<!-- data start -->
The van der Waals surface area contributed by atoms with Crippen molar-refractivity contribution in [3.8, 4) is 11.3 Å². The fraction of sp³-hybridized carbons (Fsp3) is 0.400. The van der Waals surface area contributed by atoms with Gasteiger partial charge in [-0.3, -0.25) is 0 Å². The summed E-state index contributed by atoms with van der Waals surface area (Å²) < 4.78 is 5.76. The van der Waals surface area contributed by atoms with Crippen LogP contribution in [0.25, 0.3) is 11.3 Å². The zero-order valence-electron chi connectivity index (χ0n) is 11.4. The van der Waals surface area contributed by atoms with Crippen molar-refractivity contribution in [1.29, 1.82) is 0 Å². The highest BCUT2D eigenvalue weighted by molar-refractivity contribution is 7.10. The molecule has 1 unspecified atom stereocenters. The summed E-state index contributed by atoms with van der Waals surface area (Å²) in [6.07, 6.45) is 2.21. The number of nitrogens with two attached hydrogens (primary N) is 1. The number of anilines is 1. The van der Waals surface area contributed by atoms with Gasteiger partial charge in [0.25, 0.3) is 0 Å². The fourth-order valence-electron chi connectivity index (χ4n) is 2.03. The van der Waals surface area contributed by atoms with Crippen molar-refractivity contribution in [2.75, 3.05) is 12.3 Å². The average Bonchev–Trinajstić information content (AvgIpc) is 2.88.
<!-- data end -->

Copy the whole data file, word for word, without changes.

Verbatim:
The van der Waals surface area contributed by atoms with Crippen molar-refractivity contribution in [3.8, 4) is 11.3 Å². The fraction of sp³-hybridized carbons (Fsp3) is 0.400. The van der Waals surface area contributed by atoms with Gasteiger partial charge in [-0.3, -0.25) is 0 Å². The summed E-state index contributed by atoms with van der Waals surface area (Å²) < 4.78 is 5.76. The van der Waals surface area contributed by atoms with Crippen LogP contribution in [0.25, 0.3) is 11.3 Å². The zero-order valence-electron chi connectivity index (χ0n) is 11.4. The van der Waals surface area contributed by atoms with Crippen molar-refractivity contribution in [1.29, 1.82) is 0 Å². The highest BCUT2D eigenvalue weighted by molar-refractivity contribution is 7.10. The molecule has 1 unspecified atom stereocenters. The summed E-state index contributed by atoms with van der Waals surface area (Å²) in [6.07, 6.45) is 2.21. The number of nitrogens with two attached hydrogens (primary N) is 1. The number of anilines is 1. The van der Waals surface area contributed by atoms with Gasteiger partial charge in [0.25, 0.3) is 0 Å². The fourth-order valence-electron chi connectivity index (χ4n) is 2.03. The van der Waals surface area contributed by atoms with Crippen molar-refractivity contribution in [2.75, 3.05) is 12.3 Å². The average Bonchev–Trinajstić information content (AvgIpc) is 2.88.